All in all, these are the options that I like the best. These are also, for me, the safest options as I’m a female who often travels alone. If you’re a male, you might be able to get away with just sleeping on the sidewalk. I’ve seen plenty of guys doing that after a night of hard drinking. But if you want a good place to stay, these are the best and cheapest options for you.


 If you liked this, please hit the like button. Share with someone you know who needs this info.  Do you have a topic you want me to write about? Please leave a comment below! I’d love to hear from you. 

 

 

Posted in Japanese Langauge

日本語 Conversation Tip: Saying the Right Goodbye

When it comes to parting ways, context is important in Japan. As I mentioned in my previous conversation tip, often the simple “Sayonara! (さようなら!) is good enough in most situations, and often expected to be the one standard farewell from foreigners. When your first starting out, no one will correct you from saying the standard phrase, because technically using it is never “wrong.”

However, depending on the context, you could be saying something that either a bit too formal or not formal enough. Whether you’re talking to friends or colleagues, specifically, is what this conversation tip will focus on. For the sake of brevity, we won’t be focusing on any high level politeness (a.k.a. keigo 敬語).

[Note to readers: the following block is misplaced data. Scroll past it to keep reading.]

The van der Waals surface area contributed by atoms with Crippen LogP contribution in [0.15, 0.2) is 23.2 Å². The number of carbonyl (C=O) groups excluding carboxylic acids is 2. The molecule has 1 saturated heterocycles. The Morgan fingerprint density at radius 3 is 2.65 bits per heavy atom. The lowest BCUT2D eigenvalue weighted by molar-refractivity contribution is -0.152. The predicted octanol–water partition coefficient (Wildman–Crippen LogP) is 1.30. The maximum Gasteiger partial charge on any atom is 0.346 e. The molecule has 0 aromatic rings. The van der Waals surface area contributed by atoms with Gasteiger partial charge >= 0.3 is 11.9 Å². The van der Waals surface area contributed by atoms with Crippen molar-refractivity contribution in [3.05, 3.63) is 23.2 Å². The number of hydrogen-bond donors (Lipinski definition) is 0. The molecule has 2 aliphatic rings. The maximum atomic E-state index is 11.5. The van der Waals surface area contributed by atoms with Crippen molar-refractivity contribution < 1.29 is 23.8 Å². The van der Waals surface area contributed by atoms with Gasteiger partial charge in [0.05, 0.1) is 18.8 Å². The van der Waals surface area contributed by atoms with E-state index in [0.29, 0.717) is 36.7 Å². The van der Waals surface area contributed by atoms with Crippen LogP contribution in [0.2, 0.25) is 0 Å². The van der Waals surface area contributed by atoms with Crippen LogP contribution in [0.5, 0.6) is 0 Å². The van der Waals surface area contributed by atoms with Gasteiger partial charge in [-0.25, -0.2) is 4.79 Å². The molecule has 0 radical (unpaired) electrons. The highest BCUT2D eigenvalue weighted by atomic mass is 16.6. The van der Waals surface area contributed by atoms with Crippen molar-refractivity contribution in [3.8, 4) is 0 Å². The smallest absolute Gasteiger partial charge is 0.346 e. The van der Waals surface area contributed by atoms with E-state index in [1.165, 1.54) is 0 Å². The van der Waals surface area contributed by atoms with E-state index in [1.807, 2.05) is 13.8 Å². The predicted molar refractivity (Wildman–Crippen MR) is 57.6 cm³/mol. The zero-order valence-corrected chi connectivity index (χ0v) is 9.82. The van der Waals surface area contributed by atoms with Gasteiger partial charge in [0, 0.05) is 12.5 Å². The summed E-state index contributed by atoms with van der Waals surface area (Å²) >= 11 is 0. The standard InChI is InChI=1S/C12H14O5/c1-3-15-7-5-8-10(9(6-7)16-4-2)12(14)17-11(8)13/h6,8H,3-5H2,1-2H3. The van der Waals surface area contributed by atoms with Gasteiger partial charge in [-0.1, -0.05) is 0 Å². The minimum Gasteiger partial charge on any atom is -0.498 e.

Friendly goodbyes are easy, and often short. A simple “Matta ne! (またね!)” is perfect for most friends, as you’re expecting to see each other again some time in the near future. When you’ve got plans to see each other again, say next Monday, then it might be nice to say something like, “Matta raishu (no) getsuyoobi! (また 来週 の 月曜日!)” Then, if you’re on really good terms with this person and don’t know when you’ll see each other again, a really simple “Ja ne! (じゃあね!)” is fine.

With colleagues and co-workers, usually they’re expecting more formal goodbyes. A nice way to say goodbye formally is “Otsukaresama-deshita! (おつかれさま でした!)” It can be a mouthful to try and say all at once, but it’s very useful nonetheless. Just try thinking about it like so: “Oats-car-eh-summa-deh-she-tah!” Practice saying that ten times fast and you’ll have the right idea. Usually, you can shout this over your shoulder to your office as you leave to go home.